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Advancements in Portfolio Theory. Xiaoyang Zhuang Economics 201FS Duke University March 30 , 2010. Is there a benefit to using high-frequency data in making portfolio allocation decisions?. Contents. Literature Review Papers that address the question directly

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advancements in portfolio theory

Advancements in Portfolio Theory

XiaoyangZhuang

Economics 201FS

Duke University

March 30, 2010

slide3
Contents

Literature Review

Papers that address the question directly

Some fancy-schmancy tools

Potential Contributions to the Literature

slide4
Fleming, Kirby, and Ostdiek (2003, JFE)

The Economic Value of Volatility Timing Using “Realized” Volatility

  • Setting
  • min(α) σ2 = αΣtαsubject toαTe = 1, αT = P
  • Risk-averse investor within a “conditional” mean-variance framework
  • Four asset classes: stocks, bonds, gold, and cash
  • Daily rebalancing
  • Allocation is implemented using futures on the risky assets (makes analysis robust to transaction costs and trading restrictions)
  • CONCLUSION
  • Given the daily estimator, an investor would be willing to pay 50-200 bps/year to upgrade to the 5-minute RV/RCov estimator.
slide5
Fleming, Kirby, and Ostdiek (2003, JFE)

The Economic Value of Volatility Timing Using “Realized” Volatility

  • Estimators
  • Covariance Using Daily Returns.
  • where Ωt-k is a symmetric N x N matrix of weights, and et-k = (Rt-k – ) is an N x 1 vector of daily return innovations. The weights are exponential.
  • Certain choices of Ωt-k causes the estimate to resemble the estimate generated by a multivariate GARCH model.
  • Covariance Using 5-Minute Returns. Realized Covariance.
  • Returns. According to the authors, assuming a constant returns vector is empirically sound.
slide6
Fleming, Kirby, and Ostdiek (2003, JFE)

The Economic Value of Volatility Timing Using “Realized” Volatility

  • Measuring Performance Gains
  • Quadratic Utility Approach
  • Each day, the investor places some fixed amount of wealth W0 into cash (6%(!!!) risk-free rate assumed) and purchases futures contracts with the same notional value. Her daily utility is
  • where Rpt is the portfolio‘s return (on day t), γ is the investor’s RRA, and Rf is the risk-free rate.
  • Define Rp1t and Rp2t as the portfolio’s return using high- and low-frequency estimators, respectively, in making the allocation decision. The (daily) performance gain from using high-frequency estimators is then ∆, such that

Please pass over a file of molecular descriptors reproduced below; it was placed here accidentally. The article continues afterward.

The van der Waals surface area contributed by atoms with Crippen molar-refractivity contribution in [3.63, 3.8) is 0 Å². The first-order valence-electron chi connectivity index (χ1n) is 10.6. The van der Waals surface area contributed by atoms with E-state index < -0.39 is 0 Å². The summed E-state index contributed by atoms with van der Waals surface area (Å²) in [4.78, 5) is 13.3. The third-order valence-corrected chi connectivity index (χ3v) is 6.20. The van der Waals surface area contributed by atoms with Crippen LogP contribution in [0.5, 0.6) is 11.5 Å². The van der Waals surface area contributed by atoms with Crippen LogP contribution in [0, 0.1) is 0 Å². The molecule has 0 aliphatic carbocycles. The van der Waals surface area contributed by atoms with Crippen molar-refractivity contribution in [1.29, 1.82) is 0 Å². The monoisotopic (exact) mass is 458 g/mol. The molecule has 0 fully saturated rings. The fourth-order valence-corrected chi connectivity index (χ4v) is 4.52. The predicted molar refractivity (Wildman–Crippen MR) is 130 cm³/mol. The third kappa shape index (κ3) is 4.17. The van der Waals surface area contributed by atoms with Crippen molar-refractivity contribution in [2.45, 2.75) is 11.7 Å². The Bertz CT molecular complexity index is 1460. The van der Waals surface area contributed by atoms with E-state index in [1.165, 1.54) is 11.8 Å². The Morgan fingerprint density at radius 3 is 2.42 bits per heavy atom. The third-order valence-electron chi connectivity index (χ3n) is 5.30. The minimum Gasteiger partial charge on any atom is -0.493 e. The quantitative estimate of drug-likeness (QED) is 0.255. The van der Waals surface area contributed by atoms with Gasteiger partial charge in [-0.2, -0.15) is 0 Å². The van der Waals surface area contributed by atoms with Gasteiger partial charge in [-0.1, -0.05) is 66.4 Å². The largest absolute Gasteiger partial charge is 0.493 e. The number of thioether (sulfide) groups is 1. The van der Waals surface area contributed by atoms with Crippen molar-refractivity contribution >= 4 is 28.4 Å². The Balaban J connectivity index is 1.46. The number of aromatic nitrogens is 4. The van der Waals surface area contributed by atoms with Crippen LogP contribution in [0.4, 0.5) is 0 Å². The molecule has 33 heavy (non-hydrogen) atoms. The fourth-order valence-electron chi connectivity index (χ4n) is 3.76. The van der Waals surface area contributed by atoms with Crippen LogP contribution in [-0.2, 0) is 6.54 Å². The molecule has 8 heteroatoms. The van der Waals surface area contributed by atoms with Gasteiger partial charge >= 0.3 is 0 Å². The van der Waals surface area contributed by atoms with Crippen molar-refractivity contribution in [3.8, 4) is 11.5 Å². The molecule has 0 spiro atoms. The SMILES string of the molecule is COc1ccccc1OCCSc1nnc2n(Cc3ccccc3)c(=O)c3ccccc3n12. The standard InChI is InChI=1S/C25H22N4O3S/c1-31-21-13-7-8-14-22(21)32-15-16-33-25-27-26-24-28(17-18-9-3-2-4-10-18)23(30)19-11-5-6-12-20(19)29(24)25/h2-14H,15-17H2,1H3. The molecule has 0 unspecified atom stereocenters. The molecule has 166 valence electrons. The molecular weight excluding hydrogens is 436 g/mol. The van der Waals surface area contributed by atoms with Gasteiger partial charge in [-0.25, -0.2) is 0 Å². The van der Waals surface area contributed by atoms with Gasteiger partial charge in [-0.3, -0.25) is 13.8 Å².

slide7
Liu (2009, JAE)

On Portfolio Optimization: How and When Do We Benefit From High-Frequency Data?

  • Setting
  • min(α) σ2 = αΣtαsubject toαTe = 1, αT = P
  • Risk-averse investor within a “conditional” mean-variance framework
  • 30 DJIA stocks
  • Daily rebalancing vs. monthly rebalancing
  • Allocation is set to track the return of the S&P 500; robust to transaction costs
  • CONCLUSION
  • High-frequency performance gains depend on the (1) rebalancing frequency and (2) estimation window:
  • Monthly Rebalancing and Estimation Window ≥ 12 months →No Gain
  • Daily Rebalancing or Estimation Window < 6 months → Statistically Significant Gain
slide8
Ait-Sahalia, Cacho-Diaz, and Hurd (2008)

Portfolio Choice With Jumps: A Closed-Form Solution

  • Setting
  • min(α) σ2 = αΣtαsubject toαTe = 1, αT = P
  • “Conditional” mean-variance (tracking volatility) framework
  • 30 DJIA stocks
  • Daily rebalancing vs. monthly rebalancing
  • Allocation is set to track the return of the S&P 500; robust to transaction costs
  • CONCLUSION
  • High-frequency performance gains depend on the (1) rebalancing frequency and (2) estimation window:
  • Monthly Rebalancing and Estimation Window ≥ 12 months →No Gain
  • Daily Rebalancing or Estimation Window < 6 months → Statistically Significant Gain
slide9
Contributions to the Literature

On Portfolio Optimization: How and When Do We Benefit From High-Frequency Data?

  • Evaluations of different portfolio optimization frameworks
  • Portfolio Optimization Framework
  • Mean-Variance
  • Mean-VaR
  • Optimal Portfolio Given Jumps (Ait-Sahalia, Cacho-Diaz, and Laeven, 2009)
  • Variance Measurement. Realized Volatility* vs. Realized Kernel vs. VaR/CVaR?
  • Covariance Measurement. Blahblahblah. Realized Covariance.
  • Time Horizon: Use 12-month vs. 6-month historical data
  • We Could Also Contribute
  • A More Realistic Scenario. Consider more asset classes and different geographies (e.g. U.S. corporate bonds, European equities, Asian sovereign debt…)
  • A Performance Comparison Under Market Stress.
  • A Notion of Liquidity Premia With Backbone. Find an analytical solution for the investor’s required liquidity premium due to his/her inability to rebalance exposure daily.
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